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HCS Op-Ed: Bob Huggins’ Case for Coach of the Year

West Virginia has been the surprise of the college basketball season thus far, and that is in huge thanks to the system employed by Bob Huggins, and the players buying into what is being taught. After key players like Remi Deboe and Eron Harris left the team last season, many around Morgantown expected the program to take a step backwards. Instead, the team has jumped several steps ahead, is ranked in the top 25 and looking to throw a wrench into all the preseason Big 12, and college basketball rankings. In addition, there’s no question Bob Huggins deserves to be in the Coach of the Year race, if not leading the pack, with the way WVU has been playing this season.

WVU is currently ranked number 17 in the country and is second in the Big 12. Prior to the season, many pundits expect WVU would finish in the bottom third of the Big 12. Juwan Staten has put up his numbers, and is the leader of this team. But it is the other guys Huggins has playing well that explains why the team is where it is. Players like Devin Williams, Jonathan Holton, and Jevon Carter are exceeding expectations, which has put the Mountaineers near the top of the Big 12 with nearly half the conference schedule complete.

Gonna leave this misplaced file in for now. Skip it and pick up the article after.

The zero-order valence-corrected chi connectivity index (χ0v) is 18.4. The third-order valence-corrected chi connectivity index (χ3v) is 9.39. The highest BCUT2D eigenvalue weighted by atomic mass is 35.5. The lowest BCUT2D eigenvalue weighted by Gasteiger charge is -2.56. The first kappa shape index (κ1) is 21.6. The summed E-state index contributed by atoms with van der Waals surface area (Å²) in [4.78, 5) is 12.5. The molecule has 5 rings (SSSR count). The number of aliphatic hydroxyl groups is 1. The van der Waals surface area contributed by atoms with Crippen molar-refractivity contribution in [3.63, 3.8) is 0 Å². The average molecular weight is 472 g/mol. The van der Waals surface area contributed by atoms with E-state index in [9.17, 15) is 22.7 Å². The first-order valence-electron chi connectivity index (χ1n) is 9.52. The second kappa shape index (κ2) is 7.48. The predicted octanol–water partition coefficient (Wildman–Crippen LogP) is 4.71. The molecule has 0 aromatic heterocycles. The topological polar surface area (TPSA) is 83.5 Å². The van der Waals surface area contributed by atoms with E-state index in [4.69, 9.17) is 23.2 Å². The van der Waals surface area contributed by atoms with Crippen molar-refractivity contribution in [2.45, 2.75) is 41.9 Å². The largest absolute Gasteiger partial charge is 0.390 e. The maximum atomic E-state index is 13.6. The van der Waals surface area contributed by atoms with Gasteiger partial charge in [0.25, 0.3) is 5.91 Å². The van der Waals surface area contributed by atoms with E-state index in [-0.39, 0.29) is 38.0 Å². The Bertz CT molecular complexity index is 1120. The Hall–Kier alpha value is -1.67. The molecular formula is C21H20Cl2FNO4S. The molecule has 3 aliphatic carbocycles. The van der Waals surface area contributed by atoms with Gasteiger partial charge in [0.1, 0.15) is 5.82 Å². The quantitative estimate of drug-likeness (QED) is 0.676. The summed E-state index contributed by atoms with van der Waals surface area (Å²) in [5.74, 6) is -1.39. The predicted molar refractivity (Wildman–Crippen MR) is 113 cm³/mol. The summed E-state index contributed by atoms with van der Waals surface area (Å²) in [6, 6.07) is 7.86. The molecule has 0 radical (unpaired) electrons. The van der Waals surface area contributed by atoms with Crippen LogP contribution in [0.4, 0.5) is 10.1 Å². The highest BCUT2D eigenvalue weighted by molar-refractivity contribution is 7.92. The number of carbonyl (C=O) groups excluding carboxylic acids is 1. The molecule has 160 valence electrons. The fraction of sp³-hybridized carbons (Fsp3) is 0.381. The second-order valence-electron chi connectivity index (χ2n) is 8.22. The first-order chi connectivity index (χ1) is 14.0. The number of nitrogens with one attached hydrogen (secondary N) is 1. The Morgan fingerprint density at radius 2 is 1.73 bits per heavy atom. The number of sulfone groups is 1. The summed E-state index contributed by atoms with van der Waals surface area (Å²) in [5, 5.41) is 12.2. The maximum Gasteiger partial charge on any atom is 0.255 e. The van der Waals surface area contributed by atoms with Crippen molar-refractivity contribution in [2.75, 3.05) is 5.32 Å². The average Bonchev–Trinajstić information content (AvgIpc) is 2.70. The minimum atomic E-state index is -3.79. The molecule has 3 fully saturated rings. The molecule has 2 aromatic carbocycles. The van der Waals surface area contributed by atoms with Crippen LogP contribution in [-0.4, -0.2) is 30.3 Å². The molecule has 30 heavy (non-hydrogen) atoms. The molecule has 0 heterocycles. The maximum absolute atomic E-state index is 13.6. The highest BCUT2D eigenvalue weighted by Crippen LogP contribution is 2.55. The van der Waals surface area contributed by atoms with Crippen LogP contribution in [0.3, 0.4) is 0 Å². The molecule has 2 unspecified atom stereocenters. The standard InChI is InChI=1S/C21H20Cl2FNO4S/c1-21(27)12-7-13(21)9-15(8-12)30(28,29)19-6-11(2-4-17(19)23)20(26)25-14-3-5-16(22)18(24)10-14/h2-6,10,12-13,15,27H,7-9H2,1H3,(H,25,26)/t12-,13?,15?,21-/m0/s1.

Devin Williams has been an absolute beast in the post for WVU. He’s collected eight or more rebounds in 11 of the 20 games WVU has played this season. He’s second on the team in scoring, with 11.0 points per game, and continues to put in work on the defensive end of the floor.

Jonathan Holton is another reason WVU has been able to play so well this season. He was the team’s second leading scorer and leading rebounder earlier in the season. But, his production has since dropped with the emergence of Devin Williams. Holton is second on the team in rebounds, snagging six per game, and is also putting up 9.4 points per game. Being an undersized power forward has hurt him a bit defensively, but without his production on the boards, and efficiency offensively, there’s no way WVU is in the Top 25 without him.

Freshman guard, Jevon Carter has been an anchor on the perimeter defensively for WVU. He’s averaging 2.1 steals per game, and has 8 games where he’s had at least three steals. Offensively, he’s been able to put in 8.4 points per game, and 1.9 assists per game. He’s been a great spell for Juwan Staten, and has been able to take some of the ball handling duties away from Staten to give him a break offensively, and let him play off the ball in certain situations.

The team still lacks ideal size to compete in the, what is called by many, the deepest conference in the country. But the combination of the full court press system, and players buying in to what Coach Huggins in selling, has WVU near the top of the Big 12 standings, and Huggins as a Big 12, and National Coach of the Year candidate. With better recruiting, and more talent coming through, there is no reason WVU can’t be around the top of the Big 12 for years to come.

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